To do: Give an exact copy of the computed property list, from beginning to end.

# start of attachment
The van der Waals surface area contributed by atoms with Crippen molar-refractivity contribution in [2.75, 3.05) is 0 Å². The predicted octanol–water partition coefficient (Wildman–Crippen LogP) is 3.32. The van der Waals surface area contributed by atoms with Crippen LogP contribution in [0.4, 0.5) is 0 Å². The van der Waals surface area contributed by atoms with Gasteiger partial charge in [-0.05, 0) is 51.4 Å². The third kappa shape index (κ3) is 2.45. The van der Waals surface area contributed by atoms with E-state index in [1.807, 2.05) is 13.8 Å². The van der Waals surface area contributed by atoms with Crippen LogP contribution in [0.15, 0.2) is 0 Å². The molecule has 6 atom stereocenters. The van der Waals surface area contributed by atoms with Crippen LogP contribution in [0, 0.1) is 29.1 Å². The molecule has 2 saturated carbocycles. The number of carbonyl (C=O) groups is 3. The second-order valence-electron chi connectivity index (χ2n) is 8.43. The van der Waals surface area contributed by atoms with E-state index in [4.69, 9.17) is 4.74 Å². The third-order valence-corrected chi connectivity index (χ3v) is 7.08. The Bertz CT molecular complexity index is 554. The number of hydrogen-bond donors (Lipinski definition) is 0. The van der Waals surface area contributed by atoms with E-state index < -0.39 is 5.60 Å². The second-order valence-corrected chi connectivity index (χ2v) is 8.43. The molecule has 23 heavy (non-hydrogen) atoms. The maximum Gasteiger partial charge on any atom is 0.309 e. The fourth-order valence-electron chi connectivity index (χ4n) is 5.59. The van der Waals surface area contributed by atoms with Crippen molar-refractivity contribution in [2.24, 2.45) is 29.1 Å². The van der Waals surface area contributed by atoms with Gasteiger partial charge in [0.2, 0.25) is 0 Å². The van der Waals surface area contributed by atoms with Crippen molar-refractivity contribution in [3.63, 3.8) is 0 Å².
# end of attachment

The van der Waals surface area contributed by atoms with Crippen molar-refractivity contribution in [2.75, 3.05) is 0 Å². The predicted octanol–water partition coefficient (Wildman–Crippen LogP) is 3.32. The van der Waals surface area contributed by atoms with Crippen LogP contribution in [0.4, 0.5) is 0 Å². The van der Waals surface area contributed by atoms with Gasteiger partial charge in [-0.05, 0) is 51.4 Å². The third kappa shape index (κ3) is 2.45. The van der Waals surface area contributed by atoms with E-state index in [1.807, 2.05) is 13.8 Å². The van der Waals surface area contributed by atoms with Crippen LogP contribution in [0.15, 0.2) is 0 Å². The molecule has 6 atom stereocenters. The van der Waals surface area contributed by atoms with Crippen LogP contribution in [0, 0.1) is 29.1 Å². The molecule has 2 saturated carbocycles. The number of carbonyl (C=O) groups is 3. The second-order valence-electron chi connectivity index (χ2n) is 8.43. The van der Waals surface area contributed by atoms with E-state index in [4.69, 9.17) is 4.74 Å². The third-order valence-corrected chi connectivity index (χ3v) is 7.08. The Bertz CT molecular complexity index is 554. The number of hydrogen-bond donors (Lipinski definition) is 0. The van der Waals surface area contributed by atoms with E-state index < -0.39 is 5.60 Å². The second-order valence-corrected chi connectivity index (χ2v) is 8.43. The molecule has 23 heavy (non-hydrogen) atoms. The maximum Gasteiger partial charge on any atom is 0.309 e. The fourth-order valence-electron chi connectivity index (χ4n) is 5.59. The van der Waals surface area contributed by atoms with Crippen molar-refractivity contribution in [2.24, 2.45) is 29.1 Å². The van der Waals surface area contributed by atoms with Gasteiger partial charge in [0.2, 0.25) is 0 Å². The van der Waals surface area contributed by atoms with Crippen molar-refractivity contribution in [3.63, 3.8) is 0 Å².